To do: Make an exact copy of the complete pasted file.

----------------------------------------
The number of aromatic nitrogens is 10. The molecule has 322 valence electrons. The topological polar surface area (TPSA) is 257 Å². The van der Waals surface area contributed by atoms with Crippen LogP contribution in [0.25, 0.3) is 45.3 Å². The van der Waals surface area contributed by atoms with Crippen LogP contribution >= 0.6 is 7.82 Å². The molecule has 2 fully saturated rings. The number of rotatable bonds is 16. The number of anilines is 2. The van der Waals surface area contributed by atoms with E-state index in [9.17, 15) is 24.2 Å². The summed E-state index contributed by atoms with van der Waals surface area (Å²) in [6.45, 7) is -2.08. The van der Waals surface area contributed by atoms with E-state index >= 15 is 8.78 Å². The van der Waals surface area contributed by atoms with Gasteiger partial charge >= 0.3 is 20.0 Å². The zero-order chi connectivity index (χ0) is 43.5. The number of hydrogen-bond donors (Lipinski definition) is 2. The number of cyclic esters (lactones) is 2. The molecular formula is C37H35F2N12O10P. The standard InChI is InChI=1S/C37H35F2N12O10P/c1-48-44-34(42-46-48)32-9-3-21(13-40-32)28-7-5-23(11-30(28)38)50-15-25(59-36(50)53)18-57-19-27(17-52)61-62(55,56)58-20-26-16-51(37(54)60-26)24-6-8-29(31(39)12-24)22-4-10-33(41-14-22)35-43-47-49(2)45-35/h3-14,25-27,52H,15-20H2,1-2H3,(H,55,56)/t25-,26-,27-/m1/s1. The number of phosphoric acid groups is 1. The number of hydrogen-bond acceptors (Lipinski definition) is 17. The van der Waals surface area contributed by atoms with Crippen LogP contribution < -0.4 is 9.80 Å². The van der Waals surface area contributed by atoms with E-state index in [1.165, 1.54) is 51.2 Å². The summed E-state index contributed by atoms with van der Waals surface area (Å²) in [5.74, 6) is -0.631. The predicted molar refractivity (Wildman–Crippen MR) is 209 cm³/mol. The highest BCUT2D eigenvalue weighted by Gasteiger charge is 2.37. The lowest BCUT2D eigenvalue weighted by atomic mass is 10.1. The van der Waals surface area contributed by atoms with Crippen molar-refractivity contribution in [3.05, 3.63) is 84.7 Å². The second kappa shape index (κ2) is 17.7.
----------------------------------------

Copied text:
The number of aromatic nitrogens is 10. The molecule has 322 valence electrons. The topological polar surface area (TPSA) is 257 Å². The van der Waals surface area contributed by atoms with Crippen LogP contribution in [0.25, 0.3) is 45.3 Å². The van der Waals surface area contributed by atoms with Crippen LogP contribution >= 0.6 is 7.82 Å². The molecule has 2 fully saturated rings. The number of rotatable bonds is 16. The number of anilines is 2. The van der Waals surface area contributed by atoms with E-state index in [9.17, 15) is 24.2 Å². The summed E-state index contributed by atoms with van der Waals surface area (Å²) in [6.45, 7) is -2.08. The van der Waals surface area contributed by atoms with E-state index >= 15 is 8.78 Å². The van der Waals surface area contributed by atoms with Gasteiger partial charge >= 0.3 is 20.0 Å². The zero-order chi connectivity index (χ0) is 43.5. The number of hydrogen-bond donors (Lipinski definition) is 2. The number of cyclic esters (lactones) is 2. The molecular formula is C37H35F2N12O10P. The standard InChI is InChI=1S/C37H35F2N12O10P/c1-48-44-34(42-46-48)32-9-3-21(13-40-32)28-7-5-23(11-30(28)38)50-15-25(59-36(50)53)18-57-19-27(17-52)61-62(55,56)58-20-26-16-51(37(54)60-26)24-6-8-29(31(39)12-24)22-4-10-33(41-14-22)35-43-47-49(2)45-35/h3-14,25-27,52H,15-20H2,1-2H3,(H,55,56)/t25-,26-,27-/m1/s1. The number of phosphoric acid groups is 1. The number of hydrogen-bond acceptors (Lipinski definition) is 17. The van der Waals surface area contributed by atoms with Crippen LogP contribution < -0.4 is 9.80 Å². The van der Waals surface area contributed by atoms with E-state index in [1.165, 1.54) is 51.2 Å². The summed E-state index contributed by atoms with van der Waals surface area (Å²) in [5.74, 6) is -0.631. The predicted molar refractivity (Wildman–Crippen MR) is 209 cm³/mol. The highest BCUT2D eigenvalue weighted by Gasteiger charge is 2.37. The lowest BCUT2D eigenvalue weighted by atomic mass is 10.1. The van der Waals surface area contributed by atoms with Crippen molar-refractivity contribution in [3.05, 3.63) is 84.7 Å². The second kappa shape index (κ2) is 17.7.